Film Fund-amentals: The Necessary Weasel

The screenwriter is one of the most important figures in the creative process. Any screenwriter will tell you this tidbit. They are also treated as the most disposable member of the production team. Any experienced screenwriter will also admit this.

Without the script, there would be no movie. OK, I suspect you could do a Transformers movie without a script. But almost everything else requires the structure provided by a screenplay — all the little things like plot, characters and dialog. So the position of the screenwriter should be pretty sacrosanct.

But not exactly. Gore Vidal has long insisted that the screenwriter is the true auteur of a movie. Ironically, Vidal’s occasional journeys into the trade have usually resulted in him suing to have his name removed. Allegedly, Harry Cohen of Columbia Pictures once referred to screenwriters as “a necessary weasel.” In the old days of Hollywood, a group of studio screenwriters were caught throwing notes out of a window to passersby, claiming they were being held prisoner in a Chinese laundry.

So what is the function of a screenwriter? At best, the screenwriter produces the actual platform from which the rest of the movie can be extrapolated and developed. Notice the words I just used, with the emphasis on “developed.” Many young would-be screenwriters mistakenly think of this process as being similar to a theater play. It isn’t (though the modern Broadway theater seems strangely headed in this direction).

If anything, the screenplay is closer to an architectural drawing. It is the initial draft (or vision – if you are into the vision thing) of what the movie can be like. It is the basic concept of the film before the other collaborative elements begin to pile in with their own unique revisions, changes and numerous alterations. It is the beginning concept of the movie, not the final form.

Depending upon your attitude, film-making is either a collaborative art or a riotous collision of egos. Either way, any movie has various chefs working hard to stir the pot. With luck, the various players will play fair with each other. In reality, the back-stabbing comes fast and furious. If the effort is successful, the movie will have more fathers than Anna Nicole Smith’s baby. But if it’s a failure, everybody blames the screenwriter.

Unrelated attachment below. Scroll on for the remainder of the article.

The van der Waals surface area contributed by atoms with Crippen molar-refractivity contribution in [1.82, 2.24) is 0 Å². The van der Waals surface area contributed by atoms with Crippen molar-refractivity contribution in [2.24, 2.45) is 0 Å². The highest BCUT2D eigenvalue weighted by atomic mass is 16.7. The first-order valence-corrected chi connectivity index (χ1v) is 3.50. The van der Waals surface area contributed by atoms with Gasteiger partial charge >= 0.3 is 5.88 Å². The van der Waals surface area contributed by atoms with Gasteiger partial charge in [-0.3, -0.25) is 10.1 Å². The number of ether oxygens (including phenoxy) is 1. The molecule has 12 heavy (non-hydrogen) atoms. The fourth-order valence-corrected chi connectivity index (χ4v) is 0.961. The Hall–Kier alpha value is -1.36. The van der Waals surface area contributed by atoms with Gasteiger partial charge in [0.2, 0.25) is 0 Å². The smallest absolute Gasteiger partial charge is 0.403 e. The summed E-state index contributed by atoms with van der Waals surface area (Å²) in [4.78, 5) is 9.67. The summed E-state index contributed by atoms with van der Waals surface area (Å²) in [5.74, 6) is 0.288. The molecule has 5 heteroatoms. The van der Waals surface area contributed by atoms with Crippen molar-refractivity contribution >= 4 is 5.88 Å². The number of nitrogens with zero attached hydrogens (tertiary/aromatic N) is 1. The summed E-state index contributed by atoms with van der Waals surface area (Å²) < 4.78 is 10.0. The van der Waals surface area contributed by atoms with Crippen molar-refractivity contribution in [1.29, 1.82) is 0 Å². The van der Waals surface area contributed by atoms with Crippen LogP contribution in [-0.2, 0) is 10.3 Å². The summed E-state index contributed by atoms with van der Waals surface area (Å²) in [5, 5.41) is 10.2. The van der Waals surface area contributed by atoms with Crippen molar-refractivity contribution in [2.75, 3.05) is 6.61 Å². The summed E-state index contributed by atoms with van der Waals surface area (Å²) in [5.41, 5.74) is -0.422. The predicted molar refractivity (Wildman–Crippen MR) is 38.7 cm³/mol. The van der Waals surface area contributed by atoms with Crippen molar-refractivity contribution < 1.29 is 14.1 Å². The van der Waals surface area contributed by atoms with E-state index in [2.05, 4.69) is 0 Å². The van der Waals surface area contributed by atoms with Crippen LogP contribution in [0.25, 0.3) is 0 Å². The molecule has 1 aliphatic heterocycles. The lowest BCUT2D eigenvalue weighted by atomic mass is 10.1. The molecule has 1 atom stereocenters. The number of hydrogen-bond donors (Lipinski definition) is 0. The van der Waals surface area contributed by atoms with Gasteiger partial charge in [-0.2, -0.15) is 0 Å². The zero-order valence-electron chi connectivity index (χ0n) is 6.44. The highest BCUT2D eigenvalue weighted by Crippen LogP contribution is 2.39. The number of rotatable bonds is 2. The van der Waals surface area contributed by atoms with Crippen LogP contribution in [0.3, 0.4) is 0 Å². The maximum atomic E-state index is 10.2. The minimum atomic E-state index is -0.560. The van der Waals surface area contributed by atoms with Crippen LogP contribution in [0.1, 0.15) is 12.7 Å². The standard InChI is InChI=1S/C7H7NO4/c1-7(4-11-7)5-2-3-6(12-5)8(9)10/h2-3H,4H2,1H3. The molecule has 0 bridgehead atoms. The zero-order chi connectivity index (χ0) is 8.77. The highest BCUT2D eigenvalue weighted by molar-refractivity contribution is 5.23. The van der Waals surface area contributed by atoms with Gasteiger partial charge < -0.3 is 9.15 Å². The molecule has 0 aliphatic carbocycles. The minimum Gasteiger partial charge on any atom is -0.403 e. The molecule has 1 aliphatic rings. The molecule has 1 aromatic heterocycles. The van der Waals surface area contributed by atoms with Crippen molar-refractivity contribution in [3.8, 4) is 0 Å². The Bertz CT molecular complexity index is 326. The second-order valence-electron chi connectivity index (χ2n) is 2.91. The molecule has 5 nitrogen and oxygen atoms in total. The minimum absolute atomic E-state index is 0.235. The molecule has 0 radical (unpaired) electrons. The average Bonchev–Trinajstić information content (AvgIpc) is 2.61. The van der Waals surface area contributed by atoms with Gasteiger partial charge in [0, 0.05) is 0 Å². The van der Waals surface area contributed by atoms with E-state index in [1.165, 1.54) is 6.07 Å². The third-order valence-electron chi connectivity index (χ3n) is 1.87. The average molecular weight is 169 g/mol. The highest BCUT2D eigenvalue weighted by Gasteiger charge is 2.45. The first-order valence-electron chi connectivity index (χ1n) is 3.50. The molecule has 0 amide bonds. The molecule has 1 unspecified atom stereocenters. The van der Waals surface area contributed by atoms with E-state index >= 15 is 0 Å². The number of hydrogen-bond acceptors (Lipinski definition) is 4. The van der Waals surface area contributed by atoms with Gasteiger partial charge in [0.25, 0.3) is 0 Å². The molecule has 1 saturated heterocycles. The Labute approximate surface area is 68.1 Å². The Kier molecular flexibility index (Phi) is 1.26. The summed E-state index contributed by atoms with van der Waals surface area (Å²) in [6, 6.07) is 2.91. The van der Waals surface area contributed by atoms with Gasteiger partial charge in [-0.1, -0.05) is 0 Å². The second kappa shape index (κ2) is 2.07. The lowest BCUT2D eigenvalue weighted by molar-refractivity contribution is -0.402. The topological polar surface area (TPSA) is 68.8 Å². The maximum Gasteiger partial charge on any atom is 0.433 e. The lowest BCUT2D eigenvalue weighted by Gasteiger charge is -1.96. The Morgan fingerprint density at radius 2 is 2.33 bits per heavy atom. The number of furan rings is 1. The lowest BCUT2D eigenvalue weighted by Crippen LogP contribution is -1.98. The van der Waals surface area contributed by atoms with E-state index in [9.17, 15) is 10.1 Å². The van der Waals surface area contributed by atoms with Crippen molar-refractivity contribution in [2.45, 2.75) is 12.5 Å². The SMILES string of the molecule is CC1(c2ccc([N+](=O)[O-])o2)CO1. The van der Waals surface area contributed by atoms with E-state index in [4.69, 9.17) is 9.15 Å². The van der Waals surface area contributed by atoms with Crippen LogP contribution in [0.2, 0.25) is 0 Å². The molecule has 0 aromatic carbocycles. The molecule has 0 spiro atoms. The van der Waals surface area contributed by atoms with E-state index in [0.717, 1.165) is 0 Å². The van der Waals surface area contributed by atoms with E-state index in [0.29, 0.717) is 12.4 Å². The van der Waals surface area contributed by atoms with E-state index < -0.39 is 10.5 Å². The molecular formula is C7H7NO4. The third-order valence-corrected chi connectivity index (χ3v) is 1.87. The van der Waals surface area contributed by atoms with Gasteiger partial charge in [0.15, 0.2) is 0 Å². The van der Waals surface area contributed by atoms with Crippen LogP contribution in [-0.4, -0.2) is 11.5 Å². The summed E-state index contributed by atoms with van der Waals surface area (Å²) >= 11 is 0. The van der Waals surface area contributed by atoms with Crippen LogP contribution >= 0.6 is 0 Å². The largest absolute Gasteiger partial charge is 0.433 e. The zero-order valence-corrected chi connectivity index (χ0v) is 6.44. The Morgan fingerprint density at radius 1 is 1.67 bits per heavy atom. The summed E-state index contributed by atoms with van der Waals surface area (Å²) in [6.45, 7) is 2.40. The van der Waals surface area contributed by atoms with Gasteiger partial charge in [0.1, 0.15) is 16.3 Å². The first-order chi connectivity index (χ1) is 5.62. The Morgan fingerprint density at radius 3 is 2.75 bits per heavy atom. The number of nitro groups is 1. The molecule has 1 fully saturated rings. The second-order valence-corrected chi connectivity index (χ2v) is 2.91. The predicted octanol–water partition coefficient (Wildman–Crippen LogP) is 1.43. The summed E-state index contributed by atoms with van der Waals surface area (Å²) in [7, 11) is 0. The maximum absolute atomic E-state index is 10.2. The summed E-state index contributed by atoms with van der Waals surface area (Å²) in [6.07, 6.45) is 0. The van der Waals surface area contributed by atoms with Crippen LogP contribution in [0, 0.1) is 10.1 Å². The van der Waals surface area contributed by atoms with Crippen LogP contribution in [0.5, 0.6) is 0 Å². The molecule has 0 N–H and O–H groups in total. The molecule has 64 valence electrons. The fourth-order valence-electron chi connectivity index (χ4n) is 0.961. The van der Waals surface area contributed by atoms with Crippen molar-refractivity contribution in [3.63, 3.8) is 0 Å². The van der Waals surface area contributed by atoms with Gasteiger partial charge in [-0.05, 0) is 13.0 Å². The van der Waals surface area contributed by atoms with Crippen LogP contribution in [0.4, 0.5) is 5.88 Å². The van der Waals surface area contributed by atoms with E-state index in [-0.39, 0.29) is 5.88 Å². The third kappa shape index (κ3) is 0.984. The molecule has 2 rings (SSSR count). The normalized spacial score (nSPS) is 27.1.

With any large budget movie, the screenwriter is basically screwed before the first production meeting is over. Often the producers will have a long list of major changes (most of them based upon whatever their assistants told them about the script – most producers don’t read scripts, they hear about them). The director will have several writers at hand to rewrite the screenplay to their “satisfaction.” Despite what they might claim, a lot of directors don’t read scripts either. They have people who tell them about it. That’s one of the reasons why they have no qualms about altering a script to an unrecognizable degree. Then you have the star. Many major stars now have their own writers in tow and will insist on letting them take a crack at the script with the single-minded focus of making the star look good (much like John Wayne, who, despite being 6’4″, wore lifts just to keep people Waynified).

What producers, directors and stars mostly want is the gimmick, not the plot. At the height of his career, Joe Eszterhas was not hired for his writing skills. He was hired for his concepts. Nobody had to read the script for Basic Instinct to get the point. The same was true of Shane Black during his 15 minutes of fame somewhere between Lethal Weapon and The Last Boy Scout. Black basically viewed the script as a primer for the marketing department (he actually included demographic notes in his script for The Last Boy Scout).

Which means that major movies are only ideal for screenwriters who have a very low sense of self-esteem. Also a strong need to mindlessly suck up (OK, Eszterhas’s career admittedly flies in the face of this point, but he’s a Hungarian and therefore contrary by nature). By the way, this is one of the reasons most major movies are badly written (or should I say, badly rewritten).

This also means that if you want to be a screenwriter, and you have some sort of picky issue about integrity, you’d better stay in the low budget world of the indies. It is the one place where the screenplay actually counts for something. In many respects, it is still viewable as a platform, but it is an incredibly vital platform. A small budget movie has almost nothing to offer except plot, characters and dialog. So yes, the script is very important. Often it is the only thing that the filmmaker has to present in order to raise money for the movie.

An old Hungarian film school technique was to pair students in director/cinematographer teams. The idea was to get the two most crucial elements for making a film to evolve together as interlinked artists and thereby further the necessary collaboration essential to movies. In the American independent process, directors and writers need to team together for many of the same reasons. In indie filmmaking, they have more to share than to lose.